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  • In the Garden: Cloudy with a Chance of Confusion August 29, 2014
    I met a new butterfly this week.  This particular butterfly is one of the skippers. Skippers are in the Superfamily Hesperioidea, as opposed to say, Swallowtails or Milkweed Butterflies that are in the Papilionoidea Superfamily encompassing Butterflies (excluding skippers). Skippers are a diverse bunch and often hard to identify. This skipper was rather larg […]
    Loret T. Setters
  • Native Plants Beyond the Garden August 28, 2014
    I love having native plants in my garden. Every moment that I can do so finds me slipping into the garden to find a beautiful flower, a hummingbird sipping on cardinal flower (Lobelia cardinalis), an insect collecting food or collecting prey, and to listen to the sweet song of birds. As much as I love […] We love hearing from you! Please click here to see al […]
    Ellen Honeycutt
  • When a Tree Falls in the Schoolyard August 25, 2014
    We had only one shade tree at our suburban DC elementary school, a 50ish-year-old pin oak, and it was cut down over the summer without notice. After the shock and swearing wore off, I started thinking about how we could use what remained. Almost anything can be turned into a lesson, including a prominently placed […] We love hearing from you! Please click he […]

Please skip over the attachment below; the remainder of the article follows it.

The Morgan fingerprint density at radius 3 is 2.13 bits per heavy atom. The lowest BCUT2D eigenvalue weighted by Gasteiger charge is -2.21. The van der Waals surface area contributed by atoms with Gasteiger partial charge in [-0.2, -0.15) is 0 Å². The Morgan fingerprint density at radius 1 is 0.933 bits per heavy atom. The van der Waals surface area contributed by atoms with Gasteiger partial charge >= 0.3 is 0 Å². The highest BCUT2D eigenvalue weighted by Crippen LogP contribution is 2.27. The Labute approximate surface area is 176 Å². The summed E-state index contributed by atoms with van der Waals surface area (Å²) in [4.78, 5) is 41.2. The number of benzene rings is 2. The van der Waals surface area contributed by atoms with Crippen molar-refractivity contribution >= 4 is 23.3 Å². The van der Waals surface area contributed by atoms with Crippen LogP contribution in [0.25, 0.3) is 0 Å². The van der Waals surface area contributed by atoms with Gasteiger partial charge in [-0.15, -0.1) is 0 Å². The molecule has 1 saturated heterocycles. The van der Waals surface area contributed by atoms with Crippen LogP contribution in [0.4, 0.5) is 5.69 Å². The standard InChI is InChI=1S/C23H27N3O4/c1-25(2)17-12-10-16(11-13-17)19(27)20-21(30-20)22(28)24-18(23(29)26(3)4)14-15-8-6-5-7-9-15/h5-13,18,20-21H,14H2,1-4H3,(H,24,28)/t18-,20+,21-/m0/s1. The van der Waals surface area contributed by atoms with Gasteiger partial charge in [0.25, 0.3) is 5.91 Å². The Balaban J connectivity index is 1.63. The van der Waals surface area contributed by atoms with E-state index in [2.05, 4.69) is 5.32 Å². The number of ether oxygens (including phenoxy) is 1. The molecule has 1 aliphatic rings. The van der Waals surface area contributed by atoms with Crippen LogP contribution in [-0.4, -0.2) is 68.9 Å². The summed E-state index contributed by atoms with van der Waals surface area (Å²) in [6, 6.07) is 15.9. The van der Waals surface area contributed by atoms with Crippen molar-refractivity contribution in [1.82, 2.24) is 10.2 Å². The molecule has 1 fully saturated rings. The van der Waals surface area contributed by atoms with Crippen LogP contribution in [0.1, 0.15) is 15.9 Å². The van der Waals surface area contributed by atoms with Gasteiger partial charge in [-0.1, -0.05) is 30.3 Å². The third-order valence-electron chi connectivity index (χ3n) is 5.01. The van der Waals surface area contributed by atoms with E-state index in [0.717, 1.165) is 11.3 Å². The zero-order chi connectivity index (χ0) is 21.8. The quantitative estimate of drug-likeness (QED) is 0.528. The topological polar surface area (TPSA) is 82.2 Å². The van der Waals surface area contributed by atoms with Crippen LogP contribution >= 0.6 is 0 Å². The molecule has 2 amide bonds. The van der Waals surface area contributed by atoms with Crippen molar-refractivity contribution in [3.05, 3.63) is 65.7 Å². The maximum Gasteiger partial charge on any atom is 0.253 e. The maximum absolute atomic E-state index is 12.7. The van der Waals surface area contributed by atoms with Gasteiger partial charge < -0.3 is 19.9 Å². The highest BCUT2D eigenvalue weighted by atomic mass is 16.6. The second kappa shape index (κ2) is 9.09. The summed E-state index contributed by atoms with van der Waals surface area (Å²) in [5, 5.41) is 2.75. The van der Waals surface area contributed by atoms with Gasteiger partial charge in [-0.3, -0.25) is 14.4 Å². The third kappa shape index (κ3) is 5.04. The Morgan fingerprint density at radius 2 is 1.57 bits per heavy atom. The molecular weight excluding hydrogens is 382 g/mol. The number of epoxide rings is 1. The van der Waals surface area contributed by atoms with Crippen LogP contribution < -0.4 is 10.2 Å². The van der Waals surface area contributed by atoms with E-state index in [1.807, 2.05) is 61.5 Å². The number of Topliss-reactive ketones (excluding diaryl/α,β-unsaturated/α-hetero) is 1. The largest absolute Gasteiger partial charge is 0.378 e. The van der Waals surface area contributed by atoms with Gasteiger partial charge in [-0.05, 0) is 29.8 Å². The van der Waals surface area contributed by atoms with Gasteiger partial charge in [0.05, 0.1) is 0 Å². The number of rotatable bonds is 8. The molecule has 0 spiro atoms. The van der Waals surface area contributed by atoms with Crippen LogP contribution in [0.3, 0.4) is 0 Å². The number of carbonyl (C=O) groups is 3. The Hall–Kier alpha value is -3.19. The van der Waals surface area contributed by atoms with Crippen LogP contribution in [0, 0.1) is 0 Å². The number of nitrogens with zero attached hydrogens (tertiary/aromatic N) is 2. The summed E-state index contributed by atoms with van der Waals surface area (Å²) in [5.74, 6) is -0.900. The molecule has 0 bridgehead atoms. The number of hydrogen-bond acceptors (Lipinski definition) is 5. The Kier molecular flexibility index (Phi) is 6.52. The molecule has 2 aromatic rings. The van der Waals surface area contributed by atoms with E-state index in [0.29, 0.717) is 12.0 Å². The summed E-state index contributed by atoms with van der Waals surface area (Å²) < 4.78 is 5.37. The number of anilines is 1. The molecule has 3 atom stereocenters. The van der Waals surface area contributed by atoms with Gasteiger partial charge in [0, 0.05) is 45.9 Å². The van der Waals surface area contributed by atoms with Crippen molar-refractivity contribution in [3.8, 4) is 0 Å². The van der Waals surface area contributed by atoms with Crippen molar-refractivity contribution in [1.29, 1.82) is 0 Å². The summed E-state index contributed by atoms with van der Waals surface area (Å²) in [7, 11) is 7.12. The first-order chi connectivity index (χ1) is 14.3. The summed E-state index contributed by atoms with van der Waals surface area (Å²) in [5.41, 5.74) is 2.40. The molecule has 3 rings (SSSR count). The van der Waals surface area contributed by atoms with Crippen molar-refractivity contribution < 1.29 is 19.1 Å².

Stacey Evers
  • The Worms Crawl In but Do They Swim? August 22, 2014
    This week I noticed that there was some webbing on a Baldcypress tree I planted a while back. At some point my property was likely home to many of these trees as is evident by decaying knees I see when the pond level gets low.  These majestic trees require wet conditions during part of the year […] We love hearing from you! Please click here to see all the b […]
    Loret T. Setters
  • Native Shrubs for Small Gardens August 19, 2014
    For those with small wildlife gardens, gardening with native plants has always been a challenge. Natives tend to be not just large size but absolutely huge. Fortunately the nursery industry is responding to the growing demand for wildlife friendly native plants for the small space garden. Plant breeders have come out with some outstanding dwarf […] We love h […]